- 402 were Priority Eligible — A
- 3,352 were Priority Eligible — B
Plus a further 5,132 in categories “C” and “D”.
Problem: there are currently 8,886 people on the HNZ waiting-list.
Solution: build more houses.
This may seem like a ‘flippant’ answer to a desperate problem – but it is not.
The building of 10,000 new state houses may seem an outrageously expensive idea. But it would address at least three pressing problems in our economy and society;
1. Persistantly high unemployment.
2. Low growth.
3. Inadequate housing for the poorest of our fellow New Zealanders.
At an average housing cost of $257,085 (calculated at DBH website @ $1,773/m for a 145 square metre, small house), the cost (excluding land) is $2.57 billion dollars, including GST (approximate estimate).
By contrast, the October 2010 tax cuts gave $2.5 billion to the top 10% of income earners.
For roughly the cost of last year’s tax cuts, we could have embarked on a crash building-programme to construct ten thousand new dwellings in this country. The immediate effects would have been profound for the building industry and would have created work for;
- drain layers
- concreting contractors
- insulation installers
- home-heating installers
- carpet layers
- etc, etc.
Work would flow through to associated contractors;
- truck drivers
- building waste disposal
Turnover would increase for timber and framing suppliers as well as other building supplies outlets.
In turn, those in the building and associated industries would enjoy massive increase in demand for their products.
And equally important, those on the unemployment queue would suddenly be in high demand, as we needed to train more tradespeople. Which would mean a flow-on effect to polytechnics as they suddenly needed to train hundreds more tradespeople.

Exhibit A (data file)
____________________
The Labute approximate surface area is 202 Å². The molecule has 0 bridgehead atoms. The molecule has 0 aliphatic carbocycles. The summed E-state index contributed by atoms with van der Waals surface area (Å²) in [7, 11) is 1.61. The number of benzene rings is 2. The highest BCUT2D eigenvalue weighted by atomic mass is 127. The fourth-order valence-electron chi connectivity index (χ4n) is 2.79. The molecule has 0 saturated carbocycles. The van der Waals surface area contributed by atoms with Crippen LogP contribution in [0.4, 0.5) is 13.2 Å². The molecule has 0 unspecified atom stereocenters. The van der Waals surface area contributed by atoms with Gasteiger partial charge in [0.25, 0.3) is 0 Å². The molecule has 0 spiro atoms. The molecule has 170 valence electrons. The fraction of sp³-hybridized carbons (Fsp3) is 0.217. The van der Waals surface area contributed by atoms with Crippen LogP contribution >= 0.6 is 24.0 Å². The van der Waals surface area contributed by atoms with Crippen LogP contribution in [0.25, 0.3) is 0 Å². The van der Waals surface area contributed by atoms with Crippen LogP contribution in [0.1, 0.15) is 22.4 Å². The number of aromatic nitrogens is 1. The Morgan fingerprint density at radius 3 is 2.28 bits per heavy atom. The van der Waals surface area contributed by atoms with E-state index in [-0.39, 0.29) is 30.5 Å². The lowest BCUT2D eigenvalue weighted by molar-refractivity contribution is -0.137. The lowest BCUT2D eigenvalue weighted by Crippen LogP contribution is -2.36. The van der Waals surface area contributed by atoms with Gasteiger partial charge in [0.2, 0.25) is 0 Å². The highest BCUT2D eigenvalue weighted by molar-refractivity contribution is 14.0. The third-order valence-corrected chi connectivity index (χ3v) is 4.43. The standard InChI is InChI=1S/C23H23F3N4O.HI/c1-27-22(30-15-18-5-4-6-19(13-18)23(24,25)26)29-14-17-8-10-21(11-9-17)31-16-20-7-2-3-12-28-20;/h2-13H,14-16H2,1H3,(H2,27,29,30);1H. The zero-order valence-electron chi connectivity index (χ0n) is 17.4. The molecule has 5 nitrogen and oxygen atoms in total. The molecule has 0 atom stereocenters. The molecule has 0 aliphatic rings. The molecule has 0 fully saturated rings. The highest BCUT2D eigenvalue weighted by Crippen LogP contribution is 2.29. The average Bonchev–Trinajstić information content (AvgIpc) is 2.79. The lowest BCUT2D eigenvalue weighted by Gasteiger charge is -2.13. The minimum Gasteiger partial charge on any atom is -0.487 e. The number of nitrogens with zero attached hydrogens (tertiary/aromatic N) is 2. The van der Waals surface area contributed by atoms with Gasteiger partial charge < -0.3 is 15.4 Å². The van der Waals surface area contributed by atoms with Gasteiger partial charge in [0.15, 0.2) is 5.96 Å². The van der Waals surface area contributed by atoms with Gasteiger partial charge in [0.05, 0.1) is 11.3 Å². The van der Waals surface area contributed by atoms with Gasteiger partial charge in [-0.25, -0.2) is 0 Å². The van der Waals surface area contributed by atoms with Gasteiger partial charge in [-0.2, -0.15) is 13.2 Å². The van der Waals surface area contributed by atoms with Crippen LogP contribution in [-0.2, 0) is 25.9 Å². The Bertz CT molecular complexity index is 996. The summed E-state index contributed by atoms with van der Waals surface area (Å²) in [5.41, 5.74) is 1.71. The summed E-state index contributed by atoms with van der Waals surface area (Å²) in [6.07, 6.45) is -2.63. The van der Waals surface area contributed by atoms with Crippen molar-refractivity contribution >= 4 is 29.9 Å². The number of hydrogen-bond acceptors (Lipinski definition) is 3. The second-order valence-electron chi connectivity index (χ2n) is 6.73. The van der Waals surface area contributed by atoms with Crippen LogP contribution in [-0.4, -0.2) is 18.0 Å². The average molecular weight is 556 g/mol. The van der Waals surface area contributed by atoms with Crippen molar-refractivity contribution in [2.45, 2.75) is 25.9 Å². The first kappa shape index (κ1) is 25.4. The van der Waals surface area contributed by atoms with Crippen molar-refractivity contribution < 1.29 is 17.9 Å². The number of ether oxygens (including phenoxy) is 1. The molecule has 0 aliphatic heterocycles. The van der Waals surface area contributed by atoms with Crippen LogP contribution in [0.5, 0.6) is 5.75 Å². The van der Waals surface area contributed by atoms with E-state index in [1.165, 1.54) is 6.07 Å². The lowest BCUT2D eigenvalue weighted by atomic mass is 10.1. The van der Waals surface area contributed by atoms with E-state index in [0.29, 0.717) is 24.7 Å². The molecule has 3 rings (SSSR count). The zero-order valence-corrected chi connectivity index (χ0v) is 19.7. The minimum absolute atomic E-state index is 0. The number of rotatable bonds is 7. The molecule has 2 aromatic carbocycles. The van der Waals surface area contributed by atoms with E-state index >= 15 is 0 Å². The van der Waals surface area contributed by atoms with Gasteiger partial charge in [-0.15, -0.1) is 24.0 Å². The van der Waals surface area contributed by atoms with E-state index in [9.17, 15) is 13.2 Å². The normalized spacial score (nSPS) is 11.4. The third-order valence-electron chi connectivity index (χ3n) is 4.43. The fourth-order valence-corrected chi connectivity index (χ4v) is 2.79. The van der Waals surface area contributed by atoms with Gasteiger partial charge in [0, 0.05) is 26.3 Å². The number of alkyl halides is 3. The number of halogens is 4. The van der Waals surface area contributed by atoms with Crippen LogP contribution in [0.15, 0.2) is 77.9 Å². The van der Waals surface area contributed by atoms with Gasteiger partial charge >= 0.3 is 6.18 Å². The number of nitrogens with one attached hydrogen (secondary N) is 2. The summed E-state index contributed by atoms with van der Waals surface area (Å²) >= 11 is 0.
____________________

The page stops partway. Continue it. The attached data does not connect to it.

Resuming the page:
A further flow-on effect would impact positively on service industries, as money flowed into the economy, into supermarkets; entertainment; clothing; and elsewhere into the retail sector. As Bill Kaye-Blake of NZIER, said in April of this year;
“The economy is sluggish because people are not spending.“
It would be a boom-time, as two and a half billion dollars was spent on products and services.
Would it actually end up costing taxpayers $2.57 billion dollars? The answer is ‘no’. Government would actually re-coup much of that initial outlay through;
- other taxes
- reduced spending on welfare for unemployed
- and investment re-couped by rent paid for new rentals
Would it work?
The government has a strong role to play in tough economic times. A “hands off” approach will achieve nothing except unnecessarily drawing out an already painful recession, and prompting more frustrated New Zealanders to “cross the Ditch” to Australia, where their government has announced a programme aimed at 500,000 new jobs.
There is no reason why a determined government cannot adopt a bold programme for economic growth.
Instead of borrowing to pay for tax cuts we can ill afford, we should be investing in jobs. The rest will almost invariably take care of itself.
We have the resources. We have the money. We have the demand for new housing. What else is missing?
The will to do it.
= fs =
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For a better New Zealand…
~ Cleaner rivers
~ No deep-sea oil drilling
~ Less on Roads - more on Rail
~ Minimum wage @ $15 p/hr
~ Marriage equality
~ Strong, effective Unions
~ No secret free-trade deals
~ Breakfast/lunches in our schools
~ Introducing Civics into our school curriculum
~ Cut back on the liquor industry
~ A fairer, progressive tax system
~ Fully funded, free healthcare
~ Ditto for education, including Tertiary
~ Fund Pharmac for Pompe's Disease medication & other 'orphan' drugs
~ No state asset sales!
~ Rebuild public TV broadcasting!
~ Keeping farms in local ownership
~ Reduce poverty, like we reduced the toll for road-fatalities
~ Jobs, Jobs, Jobs!
~ Being nice to each other